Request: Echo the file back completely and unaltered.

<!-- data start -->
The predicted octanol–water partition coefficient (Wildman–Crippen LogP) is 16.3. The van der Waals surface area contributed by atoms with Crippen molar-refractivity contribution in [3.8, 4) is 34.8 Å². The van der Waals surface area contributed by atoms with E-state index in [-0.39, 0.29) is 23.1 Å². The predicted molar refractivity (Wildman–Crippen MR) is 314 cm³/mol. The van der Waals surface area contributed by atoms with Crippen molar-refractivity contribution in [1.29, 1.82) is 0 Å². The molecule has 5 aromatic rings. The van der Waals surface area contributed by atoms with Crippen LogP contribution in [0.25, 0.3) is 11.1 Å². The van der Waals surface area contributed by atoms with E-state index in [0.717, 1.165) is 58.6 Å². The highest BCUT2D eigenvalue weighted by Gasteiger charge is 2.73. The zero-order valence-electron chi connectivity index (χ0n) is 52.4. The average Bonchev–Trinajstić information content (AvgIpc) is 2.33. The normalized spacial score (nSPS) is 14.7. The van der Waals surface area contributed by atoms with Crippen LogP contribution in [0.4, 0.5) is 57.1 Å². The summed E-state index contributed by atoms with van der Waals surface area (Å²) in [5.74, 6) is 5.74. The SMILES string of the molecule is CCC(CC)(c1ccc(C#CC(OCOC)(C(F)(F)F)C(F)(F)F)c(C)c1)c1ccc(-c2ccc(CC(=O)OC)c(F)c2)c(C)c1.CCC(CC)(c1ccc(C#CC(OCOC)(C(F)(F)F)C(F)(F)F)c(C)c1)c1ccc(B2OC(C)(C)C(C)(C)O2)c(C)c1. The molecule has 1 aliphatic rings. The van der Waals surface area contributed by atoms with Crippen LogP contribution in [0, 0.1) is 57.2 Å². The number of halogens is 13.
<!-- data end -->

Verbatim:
The predicted octanol–water partition coefficient (Wildman–Crippen LogP) is 16.3. The van der Waals surface area contributed by atoms with Crippen molar-refractivity contribution in [3.8, 4) is 34.8 Å². The van der Waals surface area contributed by atoms with E-state index in [-0.39, 0.29) is 23.1 Å². The predicted molar refractivity (Wildman–Crippen MR) is 314 cm³/mol. The van der Waals surface area contributed by atoms with Crippen molar-refractivity contribution in [1.29, 1.82) is 0 Å². The molecule has 5 aromatic rings. The van der Waals surface area contributed by atoms with Crippen LogP contribution in [0.25, 0.3) is 11.1 Å². The van der Waals surface area contributed by atoms with E-state index in [0.717, 1.165) is 58.6 Å². The highest BCUT2D eigenvalue weighted by Gasteiger charge is 2.73. The zero-order valence-electron chi connectivity index (χ0n) is 52.4. The average Bonchev–Trinajstić information content (AvgIpc) is 2.33. The normalized spacial score (nSPS) is 14.7. The van der Waals surface area contributed by atoms with Crippen LogP contribution in [0.4, 0.5) is 57.1 Å². The summed E-state index contributed by atoms with van der Waals surface area (Å²) in [5.74, 6) is 5.74. The SMILES string of the molecule is CCC(CC)(c1ccc(C#CC(OCOC)(C(F)(F)F)C(F)(F)F)c(C)c1)c1ccc(-c2ccc(CC(=O)OC)c(F)c2)c(C)c1.CCC(CC)(c1ccc(C#CC(OCOC)(C(F)(F)F)C(F)(F)F)c(C)c1)c1ccc(B2OC(C)(C)C(C)(C)O2)c(C)c1. The molecule has 1 aliphatic rings. The van der Waals surface area contributed by atoms with Crippen LogP contribution in [0, 0.1) is 57.2 Å². The number of halogens is 13.